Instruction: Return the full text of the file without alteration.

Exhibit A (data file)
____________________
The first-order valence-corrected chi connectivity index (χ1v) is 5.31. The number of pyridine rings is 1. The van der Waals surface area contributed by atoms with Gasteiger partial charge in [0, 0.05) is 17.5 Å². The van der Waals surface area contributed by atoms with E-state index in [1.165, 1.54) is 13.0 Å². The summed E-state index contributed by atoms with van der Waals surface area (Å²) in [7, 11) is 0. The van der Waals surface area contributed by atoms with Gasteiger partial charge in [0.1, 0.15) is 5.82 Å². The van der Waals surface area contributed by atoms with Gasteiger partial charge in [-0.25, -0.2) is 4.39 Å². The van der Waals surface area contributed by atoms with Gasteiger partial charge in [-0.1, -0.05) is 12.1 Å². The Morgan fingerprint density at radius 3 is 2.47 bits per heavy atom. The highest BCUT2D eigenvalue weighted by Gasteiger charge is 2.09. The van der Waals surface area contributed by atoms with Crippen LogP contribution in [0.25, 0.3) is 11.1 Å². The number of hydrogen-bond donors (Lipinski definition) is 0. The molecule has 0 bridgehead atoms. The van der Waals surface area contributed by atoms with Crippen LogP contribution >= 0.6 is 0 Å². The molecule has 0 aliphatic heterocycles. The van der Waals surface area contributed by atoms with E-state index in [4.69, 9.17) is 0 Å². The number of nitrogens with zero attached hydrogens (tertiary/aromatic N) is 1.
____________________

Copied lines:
The first-order valence-corrected chi connectivity index (χ1v) is 5.31. The number of pyridine rings is 1. The van der Waals surface area contributed by atoms with Gasteiger partial charge in [0, 0.05) is 17.5 Å². The van der Waals surface area contributed by atoms with E-state index in [1.165, 1.54) is 13.0 Å². The summed E-state index contributed by atoms with van der Waals surface area (Å²) in [7, 11) is 0. The van der Waals surface area contributed by atoms with Gasteiger partial charge in [0.1, 0.15) is 5.82 Å². The van der Waals surface area contributed by atoms with Gasteiger partial charge in [-0.25, -0.2) is 4.39 Å². The van der Waals surface area contributed by atoms with Gasteiger partial charge in [-0.1, -0.05) is 12.1 Å². The Morgan fingerprint density at radius 3 is 2.47 bits per heavy atom. The highest BCUT2D eigenvalue weighted by Gasteiger charge is 2.09. The van der Waals surface area contributed by atoms with Crippen LogP contribution in [0.25, 0.3) is 11.1 Å². The number of hydrogen-bond donors (Lipinski definition) is 0. The molecule has 0 bridgehead atoms. The van der Waals surface area contributed by atoms with Crippen LogP contribution >= 0.6 is 0 Å². The molecule has 0 aliphatic heterocycles. The van der Waals surface area contributed by atoms with E-state index in [4.69, 9.17) is 0 Å². The number of nitrogens with zero attached hydrogens (tertiary/aromatic N) is 1.